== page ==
* Growth-oriented concepts changing old ways
* Small businesses - economy's backbone - fold too often
* Government hopes to build "startup nation"
* Portuguese market good testing ground before global launch
By Andrei Khalip
LISBON, Dec 21 Few things encapsulate Portugal
better than its bakeries, where people from all walks of life
mingle over coffee and cake. So when a whole new chain emerges
in the depths of an economic crisis, it sends a glimmer of hope.
"It's almost like a hideout from the crisis. I was really
happy to learn that they are opening more stores, it dispels the
gloom a bit," said Ana Justina, a freelance designer and a
regular at two of the 12 cosy outlets of A Padaria Portuguesa
(The Portuguese Bakery) in Lisbon.
With unemployment at record highs, empty stores and "for
rent" signs on cafes are far more common than prospering new
businesses after a 40 percent jump in insolvencies this year.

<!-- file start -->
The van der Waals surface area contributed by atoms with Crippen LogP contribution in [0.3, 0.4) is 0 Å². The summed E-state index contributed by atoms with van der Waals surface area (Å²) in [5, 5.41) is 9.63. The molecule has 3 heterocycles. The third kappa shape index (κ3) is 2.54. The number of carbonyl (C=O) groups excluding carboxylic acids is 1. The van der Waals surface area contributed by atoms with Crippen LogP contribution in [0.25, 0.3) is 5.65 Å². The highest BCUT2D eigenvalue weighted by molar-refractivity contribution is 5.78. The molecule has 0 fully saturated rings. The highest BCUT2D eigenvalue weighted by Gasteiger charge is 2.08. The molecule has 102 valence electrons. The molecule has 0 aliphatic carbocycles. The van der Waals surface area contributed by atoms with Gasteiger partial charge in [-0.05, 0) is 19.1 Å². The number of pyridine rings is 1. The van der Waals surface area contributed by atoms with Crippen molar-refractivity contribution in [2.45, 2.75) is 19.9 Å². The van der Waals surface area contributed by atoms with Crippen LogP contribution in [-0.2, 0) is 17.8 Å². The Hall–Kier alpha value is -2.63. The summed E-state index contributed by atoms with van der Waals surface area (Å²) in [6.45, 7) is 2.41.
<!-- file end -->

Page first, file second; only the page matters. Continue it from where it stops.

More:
Still, the bakery chain is just one example of how a bold
business concept can defy the worst economic slump since the
1970s, a smothering tax burden imposed under an international
bailout, record-low business morale and a lack of bank loans.
Although not numerous, other startups in areas from farming
to computer technologies and biomedicine, including in the
all-important export sector, are jumping into action.
"There's an urge to change and do business better," said
Daniela Couto, co-founder of Cell2B biomedical startup that
raised about 1 million euros earlier this year, mostly from
private investors in Portugal, Spain and the United States.
Cell2B is preparing for clinical trials of promising cell
therapies aimed at eliminating transplant rejection in humans,
after which the founders do not rule out a share offering.
Nuno Carvalho, 34-year-old CEO of The Portuguese Bakery,
says a crisis is little hindrance to a growth-oriented concept.
"We are proof that by being lean and mean and responsibly